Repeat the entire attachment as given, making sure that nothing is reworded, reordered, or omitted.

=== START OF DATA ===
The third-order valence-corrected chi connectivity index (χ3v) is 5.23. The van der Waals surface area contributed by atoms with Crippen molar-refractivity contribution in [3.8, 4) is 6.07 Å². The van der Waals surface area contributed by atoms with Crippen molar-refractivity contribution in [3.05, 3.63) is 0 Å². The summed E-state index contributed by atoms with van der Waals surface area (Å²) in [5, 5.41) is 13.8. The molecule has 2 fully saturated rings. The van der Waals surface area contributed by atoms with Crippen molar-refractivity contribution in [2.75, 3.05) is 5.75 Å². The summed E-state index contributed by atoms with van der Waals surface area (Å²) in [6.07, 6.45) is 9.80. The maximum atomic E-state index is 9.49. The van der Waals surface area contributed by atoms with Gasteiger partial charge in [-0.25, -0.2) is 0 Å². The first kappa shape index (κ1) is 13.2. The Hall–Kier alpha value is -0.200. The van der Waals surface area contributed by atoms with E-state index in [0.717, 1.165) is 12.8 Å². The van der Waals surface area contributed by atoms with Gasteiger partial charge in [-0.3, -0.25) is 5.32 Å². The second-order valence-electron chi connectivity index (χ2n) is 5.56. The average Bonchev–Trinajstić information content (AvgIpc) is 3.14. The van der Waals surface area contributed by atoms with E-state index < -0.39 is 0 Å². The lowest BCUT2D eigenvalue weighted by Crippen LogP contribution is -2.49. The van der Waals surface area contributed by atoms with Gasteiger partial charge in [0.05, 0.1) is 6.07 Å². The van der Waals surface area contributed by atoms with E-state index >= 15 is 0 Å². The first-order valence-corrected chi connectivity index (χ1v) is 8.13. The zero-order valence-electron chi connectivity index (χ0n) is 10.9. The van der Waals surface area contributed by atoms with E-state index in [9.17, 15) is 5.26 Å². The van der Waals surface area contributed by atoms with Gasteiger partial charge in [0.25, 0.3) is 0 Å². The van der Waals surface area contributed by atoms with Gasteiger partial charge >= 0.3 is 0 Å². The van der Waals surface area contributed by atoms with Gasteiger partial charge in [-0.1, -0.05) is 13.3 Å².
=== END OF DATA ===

The third-order valence-corrected chi connectivity index (χ3v) is 5.23. The van der Waals surface area contributed by atoms with Crippen molar-refractivity contribution in [3.8, 4) is 6.07 Å². The van der Waals surface area contributed by atoms with Crippen molar-refractivity contribution in [3.05, 3.63) is 0 Å². The summed E-state index contributed by atoms with van der Waals surface area (Å²) in [5, 5.41) is 13.8. The molecule has 2 fully saturated rings. The van der Waals surface area contributed by atoms with Crippen molar-refractivity contribution in [2.75, 3.05) is 5.75 Å². The summed E-state index contributed by atoms with van der Waals surface area (Å²) in [6.07, 6.45) is 9.80. The maximum atomic E-state index is 9.49. The van der Waals surface area contributed by atoms with Gasteiger partial charge in [-0.25, -0.2) is 0 Å². The first kappa shape index (κ1) is 13.2. The Hall–Kier alpha value is -0.200. The van der Waals surface area contributed by atoms with E-state index in [0.717, 1.165) is 12.8 Å². The van der Waals surface area contributed by atoms with Gasteiger partial charge in [-0.3, -0.25) is 5.32 Å². The second-order valence-electron chi connectivity index (χ2n) is 5.56. The average Bonchev–Trinajstić information content (AvgIpc) is 3.14. The van der Waals surface area contributed by atoms with E-state index < -0.39 is 0 Å². The lowest BCUT2D eigenvalue weighted by Crippen LogP contribution is -2.49. The van der Waals surface area contributed by atoms with Gasteiger partial charge in [0.05, 0.1) is 6.07 Å². The van der Waals surface area contributed by atoms with E-state index >= 15 is 0 Å². The first-order valence-corrected chi connectivity index (χ1v) is 8.13. The zero-order valence-electron chi connectivity index (χ0n) is 10.9. The van der Waals surface area contributed by atoms with E-state index in [9.17, 15) is 5.26 Å². The van der Waals surface area contributed by atoms with Gasteiger partial charge in [0.25, 0.3) is 0 Å². The van der Waals surface area contributed by atoms with Gasteiger partial charge >= 0.3 is 0 Å². The van der Waals surface area contributed by atoms with Gasteiger partial charge in [-0.1, -0.05) is 13.3 Å².